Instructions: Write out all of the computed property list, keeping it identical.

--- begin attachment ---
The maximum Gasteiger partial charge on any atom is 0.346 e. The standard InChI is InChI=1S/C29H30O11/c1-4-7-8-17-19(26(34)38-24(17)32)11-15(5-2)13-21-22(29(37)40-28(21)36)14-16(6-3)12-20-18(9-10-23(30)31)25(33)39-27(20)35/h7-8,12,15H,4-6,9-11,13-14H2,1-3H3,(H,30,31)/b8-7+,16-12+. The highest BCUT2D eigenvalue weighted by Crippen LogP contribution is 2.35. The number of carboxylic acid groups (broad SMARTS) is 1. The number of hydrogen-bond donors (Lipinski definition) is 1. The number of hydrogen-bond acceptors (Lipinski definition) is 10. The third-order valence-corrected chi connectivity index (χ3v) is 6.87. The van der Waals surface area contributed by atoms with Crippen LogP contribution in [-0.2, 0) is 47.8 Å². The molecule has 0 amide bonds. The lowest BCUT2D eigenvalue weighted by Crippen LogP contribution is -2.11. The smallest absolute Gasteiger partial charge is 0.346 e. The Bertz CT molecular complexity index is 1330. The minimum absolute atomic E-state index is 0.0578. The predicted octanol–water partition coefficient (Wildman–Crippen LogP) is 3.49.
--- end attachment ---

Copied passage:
The maximum Gasteiger partial charge on any atom is 0.346 e. The standard InChI is InChI=1S/C29H30O11/c1-4-7-8-17-19(26(34)38-24(17)32)11-15(5-2)13-21-22(29(37)40-28(21)36)14-16(6-3)12-20-18(9-10-23(30)31)25(33)39-27(20)35/h7-8,12,15H,4-6,9-11,13-14H2,1-3H3,(H,30,31)/b8-7+,16-12+. The highest BCUT2D eigenvalue weighted by Crippen LogP contribution is 2.35. The number of carboxylic acid groups (broad SMARTS) is 1. The number of hydrogen-bond donors (Lipinski definition) is 1. The number of hydrogen-bond acceptors (Lipinski definition) is 10. The third-order valence-corrected chi connectivity index (χ3v) is 6.87. The van der Waals surface area contributed by atoms with Crippen LogP contribution in [-0.2, 0) is 47.8 Å². The molecule has 0 amide bonds. The lowest BCUT2D eigenvalue weighted by Crippen LogP contribution is -2.11. The smallest absolute Gasteiger partial charge is 0.346 e. The Bertz CT molecular complexity index is 1330. The minimum absolute atomic E-state index is 0.0578. The predicted octanol–water partition coefficient (Wildman–Crippen LogP) is 3.49.